Ever since Palm unveiled the Pre and its brand new mobile operating system, webOS, in January at the CES 2009 show, Palm’s smartphone has been the talk of the Web, consuming the tech blogosphere and frequently headlining on such sites as WallStreetJournal.com and CNN.com.
That’s for good reason. Palm, once king of the PDA space with its Pilot and Treo handhelds, has fallen from grace, and the Pre, along with webOS, represents what may prove to be Palm’s final effort at a comeback against those other little smartphone makers, RIM and Apple.
The Palm Pre
If the Pre is a hit, Palm’s down-and-out days could be forgotten as quickly as, say, the Foleo. But if Pre falls flat, further reducing confidence in Palm and its wares, the company may never recover.
I spent some time with the Pre at CES and again at CTIA a few months ago, and I’ve had a review unit for two weeks now. While I do not think the Pre is a true iPhone or BlackBerry competitor–sorry Palm, the webOS certainly caught my attention.
And if anything’s going to save Palm now, it’ll be webOS that does the trick.
It’s like I wrote back in January after the first time I laid thumbs on the Pre: “[I]t’s not Palm’s latest device that has me truly excited; it’s the OS.” After spending some quality time with the Pre, I’m proud to say I was dead on with my early assessment. But don’t just trust me; see for yourself.
First up, the Pre’s strengths….
The Palm Pre and webOS: The Positives
First, my (few) positive impressions of the hardware.
The Palm Pre looks great. I very much like its shiny, curvy form factor. Its tiny size–when closed–makes it perfect for carrying in a pocket sans holster. It’s also relatively light for a slider device; sliders are typically heavier than normal candy-bar-style devices or even flip phones.
It has just one button on its face, the “Center” key, two more keys for volume controls on its right side and another two on top for muting and power, all of which are easy to access and employ.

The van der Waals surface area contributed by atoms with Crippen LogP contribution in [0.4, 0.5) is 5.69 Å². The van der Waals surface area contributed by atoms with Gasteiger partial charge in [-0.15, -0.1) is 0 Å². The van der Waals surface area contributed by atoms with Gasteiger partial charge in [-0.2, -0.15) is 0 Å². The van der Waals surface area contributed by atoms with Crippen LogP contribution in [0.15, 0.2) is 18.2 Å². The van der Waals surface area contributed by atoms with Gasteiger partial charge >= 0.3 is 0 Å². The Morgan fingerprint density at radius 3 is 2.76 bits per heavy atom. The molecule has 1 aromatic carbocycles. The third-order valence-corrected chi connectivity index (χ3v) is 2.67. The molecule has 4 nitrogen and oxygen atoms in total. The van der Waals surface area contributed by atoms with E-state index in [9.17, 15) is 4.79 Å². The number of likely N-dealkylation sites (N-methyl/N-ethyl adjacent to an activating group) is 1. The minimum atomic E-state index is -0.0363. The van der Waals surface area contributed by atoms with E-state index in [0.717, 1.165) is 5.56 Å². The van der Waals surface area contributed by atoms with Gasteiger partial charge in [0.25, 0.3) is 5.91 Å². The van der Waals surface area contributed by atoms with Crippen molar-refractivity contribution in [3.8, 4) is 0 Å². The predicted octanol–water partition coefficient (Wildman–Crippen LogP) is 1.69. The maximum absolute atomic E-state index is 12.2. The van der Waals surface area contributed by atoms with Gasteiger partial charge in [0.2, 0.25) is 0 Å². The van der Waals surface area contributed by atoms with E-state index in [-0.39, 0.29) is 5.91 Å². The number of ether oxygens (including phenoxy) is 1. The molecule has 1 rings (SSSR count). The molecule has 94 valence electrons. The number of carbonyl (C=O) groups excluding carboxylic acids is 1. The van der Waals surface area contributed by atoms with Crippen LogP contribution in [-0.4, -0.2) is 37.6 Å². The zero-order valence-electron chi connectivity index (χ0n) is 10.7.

The Palm Pre with Keyboard Open
Love that webOS
The Pre’s webOS navigation is based on the idea of shuffling a deck of cards. For example, every new application you launch opens a new “card.”
When using multiple apps, you can minimize the programs, then flip through cards to easily jump between apps. You close them by vertically flicking the cards off screen. To view available cards, or active apps, at any time, you simply click the Pre’s lone front-facing Center button.
If no apps are open, the Center button displays the Pre’s Quick Launcher bar along the bottom of your display. The Quick Launcher houses your four most commonly used applications, as well as a link to the Full Launcher, where all of your apps live.
Touch “gestures” also play a significant role in Pre navigation. The Pre has a small area directly below its display and to the sides of the single Center button, called the Gesture Area. Because there’s only one physical key on the Pre’s face–not counting keyboard keys–there’s no “return” or “escape” button for returning to previous screens.
Instead, a quick gesture from the far right side of the device’s gesture area to the center, just over the Center key, works to return to previous screens.
I appreciate how easy it is to access all of your applications at any point, since you can drag a finger upward from the gesture area to the middle of your display and your Quick Launcher “ribbon” appears on-screen.
You can enable a Gesture Area option that lets you swipe a finger from the far right-side of your Pre all the way to the left, to toggle between active apps. Overall, I was impressed with Pre navigation, as it was mostly easy to use and intuitive. (I did have some issues with the general return gesture, but I’ll get to that in the next section…)